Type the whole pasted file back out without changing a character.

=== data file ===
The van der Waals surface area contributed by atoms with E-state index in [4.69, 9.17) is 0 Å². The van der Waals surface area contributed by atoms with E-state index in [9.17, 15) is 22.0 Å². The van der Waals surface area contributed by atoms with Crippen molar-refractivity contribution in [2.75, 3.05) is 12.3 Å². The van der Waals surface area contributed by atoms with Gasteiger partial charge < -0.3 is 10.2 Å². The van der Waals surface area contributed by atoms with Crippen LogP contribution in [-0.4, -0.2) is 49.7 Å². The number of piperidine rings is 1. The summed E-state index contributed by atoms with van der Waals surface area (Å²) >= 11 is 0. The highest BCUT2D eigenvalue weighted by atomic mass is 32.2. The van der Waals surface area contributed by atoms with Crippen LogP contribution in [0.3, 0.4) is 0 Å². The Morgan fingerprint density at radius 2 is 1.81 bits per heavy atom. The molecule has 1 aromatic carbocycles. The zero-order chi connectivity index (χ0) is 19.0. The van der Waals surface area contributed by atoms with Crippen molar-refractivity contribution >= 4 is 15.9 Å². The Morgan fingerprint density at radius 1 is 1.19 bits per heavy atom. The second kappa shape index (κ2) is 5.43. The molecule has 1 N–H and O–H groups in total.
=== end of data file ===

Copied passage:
The van der Waals surface area contributed by atoms with E-state index in [4.69, 9.17) is 0 Å². The van der Waals surface area contributed by atoms with E-state index in [9.17, 15) is 22.0 Å². The van der Waals surface area contributed by atoms with Crippen molar-refractivity contribution in [2.75, 3.05) is 12.3 Å². The van der Waals surface area contributed by atoms with Gasteiger partial charge < -0.3 is 10.2 Å². The van der Waals surface area contributed by atoms with Crippen LogP contribution in [-0.4, -0.2) is 49.7 Å². The number of piperidine rings is 1. The summed E-state index contributed by atoms with van der Waals surface area (Å²) >= 11 is 0. The highest BCUT2D eigenvalue weighted by atomic mass is 32.2. The van der Waals surface area contributed by atoms with Crippen LogP contribution in [0.3, 0.4) is 0 Å². The Morgan fingerprint density at radius 2 is 1.81 bits per heavy atom. The molecule has 1 aromatic carbocycles. The zero-order chi connectivity index (χ0) is 19.0. The van der Waals surface area contributed by atoms with Crippen molar-refractivity contribution >= 4 is 15.9 Å². The Morgan fingerprint density at radius 1 is 1.19 bits per heavy atom. The second kappa shape index (κ2) is 5.43. The molecule has 1 N–H and O–H groups in total.